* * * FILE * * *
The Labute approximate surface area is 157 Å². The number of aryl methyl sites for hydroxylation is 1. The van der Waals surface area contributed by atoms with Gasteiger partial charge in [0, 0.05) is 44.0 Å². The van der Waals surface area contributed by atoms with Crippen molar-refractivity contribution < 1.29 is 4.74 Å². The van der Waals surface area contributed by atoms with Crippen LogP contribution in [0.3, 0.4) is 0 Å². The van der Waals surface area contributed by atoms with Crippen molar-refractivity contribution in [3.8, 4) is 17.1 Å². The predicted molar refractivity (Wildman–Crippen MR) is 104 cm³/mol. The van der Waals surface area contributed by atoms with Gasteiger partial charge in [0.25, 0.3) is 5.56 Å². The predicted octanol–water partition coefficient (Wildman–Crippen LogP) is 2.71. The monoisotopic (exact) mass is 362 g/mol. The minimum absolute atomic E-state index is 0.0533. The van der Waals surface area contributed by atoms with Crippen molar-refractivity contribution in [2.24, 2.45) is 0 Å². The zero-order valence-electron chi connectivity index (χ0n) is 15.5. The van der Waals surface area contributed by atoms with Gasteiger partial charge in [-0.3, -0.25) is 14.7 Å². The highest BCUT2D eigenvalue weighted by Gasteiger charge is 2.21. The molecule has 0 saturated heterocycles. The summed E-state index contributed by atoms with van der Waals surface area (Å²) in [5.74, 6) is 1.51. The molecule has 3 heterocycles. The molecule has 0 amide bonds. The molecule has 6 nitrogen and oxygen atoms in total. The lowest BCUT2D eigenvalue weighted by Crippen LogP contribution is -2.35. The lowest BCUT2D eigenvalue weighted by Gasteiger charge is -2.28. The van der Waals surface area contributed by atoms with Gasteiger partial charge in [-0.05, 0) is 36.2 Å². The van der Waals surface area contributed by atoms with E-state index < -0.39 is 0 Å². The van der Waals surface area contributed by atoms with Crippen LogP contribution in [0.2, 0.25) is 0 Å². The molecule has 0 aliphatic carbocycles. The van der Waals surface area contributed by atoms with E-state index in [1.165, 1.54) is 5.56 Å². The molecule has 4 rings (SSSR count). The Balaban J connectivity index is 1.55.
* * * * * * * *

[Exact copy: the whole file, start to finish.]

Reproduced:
The Labute approximate surface area is 157 Å². The number of aryl methyl sites for hydroxylation is 1. The van der Waals surface area contributed by atoms with Gasteiger partial charge in [0, 0.05) is 44.0 Å². The van der Waals surface area contributed by atoms with Crippen molar-refractivity contribution < 1.29 is 4.74 Å². The van der Waals surface area contributed by atoms with Crippen LogP contribution in [0.3, 0.4) is 0 Å². The van der Waals surface area contributed by atoms with Crippen molar-refractivity contribution in [3.8, 4) is 17.1 Å². The predicted molar refractivity (Wildman–Crippen MR) is 104 cm³/mol. The van der Waals surface area contributed by atoms with Gasteiger partial charge in [0.25, 0.3) is 5.56 Å². The predicted octanol–water partition coefficient (Wildman–Crippen LogP) is 2.71. The monoisotopic (exact) mass is 362 g/mol. The minimum absolute atomic E-state index is 0.0533. The van der Waals surface area contributed by atoms with Crippen molar-refractivity contribution in [2.24, 2.45) is 0 Å². The zero-order valence-electron chi connectivity index (χ0n) is 15.5. The van der Waals surface area contributed by atoms with Gasteiger partial charge in [-0.3, -0.25) is 14.7 Å². The highest BCUT2D eigenvalue weighted by Gasteiger charge is 2.21. The molecule has 0 saturated heterocycles. The summed E-state index contributed by atoms with van der Waals surface area (Å²) in [5.74, 6) is 1.51. The molecule has 3 heterocycles. The molecule has 0 amide bonds. The molecule has 6 nitrogen and oxygen atoms in total. The lowest BCUT2D eigenvalue weighted by Crippen LogP contribution is -2.35. The lowest BCUT2D eigenvalue weighted by Gasteiger charge is -2.28. The van der Waals surface area contributed by atoms with Gasteiger partial charge in [-0.05, 0) is 36.2 Å². The van der Waals surface area contributed by atoms with E-state index < -0.39 is 0 Å². The van der Waals surface area contributed by atoms with Crippen LogP contribution in [0.2, 0.25) is 0 Å². The molecule has 0 aliphatic carbocycles. The van der Waals surface area contributed by atoms with E-state index in [1.165, 1.54) is 5.56 Å². The molecule has 4 rings (SSSR count). The Balaban J connectivity index is 1.55.